‘I Didn’t Know I Was the First Black Woman’
Lena Waithe stars and writes for Aziz Ansari’s Master of None. She has been nominated for an emmy for writing the “Thanksgiving” episode. On being nominated she said she was surprised to discover that she was the first black woman to be nominated for comedy writing.
“I didn’t know I was the first black woman,” she told reporters, at a GLAAD-programmed panel at the Television Critics Association press tour. But her publicist checked with the Television Academy and confirmed it was true. (Mindy Kaling, nominated in 2010 for the “Niagra” episode of “The Office,” was the first woman of color nominated in the category.)
Waithe said, when she was working on “Thanksgiving,” she hadn’t intended it to be aired “But Aziz, to his credit, said ‘I can’t tell your story.’ And I’m really grateful to him,” she added. “It’s the blackest piece of television,” she said. “It’s very black, it’s very female, it’s very gay.” But she has been moved by how many loved the episode — including white, straight, male people. “When a straight white guy says ‘”Thanksgiving” is my favourite episode,’ that’s when art is doing its job,” she said.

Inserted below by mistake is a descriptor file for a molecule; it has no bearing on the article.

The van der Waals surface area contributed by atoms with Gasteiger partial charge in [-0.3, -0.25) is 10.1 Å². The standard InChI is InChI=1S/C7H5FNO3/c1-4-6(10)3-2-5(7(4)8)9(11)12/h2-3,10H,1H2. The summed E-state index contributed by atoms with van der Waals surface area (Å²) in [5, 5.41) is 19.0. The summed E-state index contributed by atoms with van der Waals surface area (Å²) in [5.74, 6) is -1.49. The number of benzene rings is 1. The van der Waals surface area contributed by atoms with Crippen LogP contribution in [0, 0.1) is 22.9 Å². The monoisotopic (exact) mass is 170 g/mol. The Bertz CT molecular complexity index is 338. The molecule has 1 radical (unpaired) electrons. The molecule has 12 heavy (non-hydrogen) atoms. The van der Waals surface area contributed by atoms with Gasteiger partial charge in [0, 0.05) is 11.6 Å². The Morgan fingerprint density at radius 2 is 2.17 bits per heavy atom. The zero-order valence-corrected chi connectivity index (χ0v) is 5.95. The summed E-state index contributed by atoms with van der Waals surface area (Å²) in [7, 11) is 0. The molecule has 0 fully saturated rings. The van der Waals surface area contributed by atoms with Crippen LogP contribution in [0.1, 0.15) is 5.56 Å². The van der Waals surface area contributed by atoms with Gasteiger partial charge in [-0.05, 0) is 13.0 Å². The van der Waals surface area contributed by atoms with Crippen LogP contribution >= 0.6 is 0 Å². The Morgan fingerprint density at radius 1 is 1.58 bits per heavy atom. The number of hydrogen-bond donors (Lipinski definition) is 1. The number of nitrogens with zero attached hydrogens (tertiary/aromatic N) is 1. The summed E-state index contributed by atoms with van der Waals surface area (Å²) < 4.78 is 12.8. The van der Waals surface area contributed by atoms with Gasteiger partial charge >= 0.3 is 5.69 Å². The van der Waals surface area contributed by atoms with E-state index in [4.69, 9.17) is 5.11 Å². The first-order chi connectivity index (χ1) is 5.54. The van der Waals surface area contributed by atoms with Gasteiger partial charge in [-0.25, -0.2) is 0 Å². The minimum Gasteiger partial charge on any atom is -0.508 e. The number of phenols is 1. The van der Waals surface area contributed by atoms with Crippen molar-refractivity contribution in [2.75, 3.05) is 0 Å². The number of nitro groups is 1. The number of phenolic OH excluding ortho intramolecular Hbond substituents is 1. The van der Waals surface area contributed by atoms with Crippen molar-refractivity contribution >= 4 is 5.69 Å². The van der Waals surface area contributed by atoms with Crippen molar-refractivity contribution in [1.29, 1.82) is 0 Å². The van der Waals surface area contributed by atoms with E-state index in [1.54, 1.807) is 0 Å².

The panelists at the GLAAD-programmed panel discussed the value of queer writers behind-the-scenes in order to avoid some of the harmful tropes often seen on television.
“25 years ago when I came out — in 1994, good lord! — I think that I was adamant about being out,” Wilson Cruz (Thirteen Reasons Why) said. “There were so few people — there wasn’t anybody out on TV at the time playing a series regular character. I wanted to send a message directly to young people that they could be themselves, have a wonderful life and love someone of the same sex.”
“There’s so many of us now, thank god, that there’s not that same pressure,” he said. “You don’t have to get on the cover of Out Magazine, you can get on Twitter and do it there and have control of the narrative.”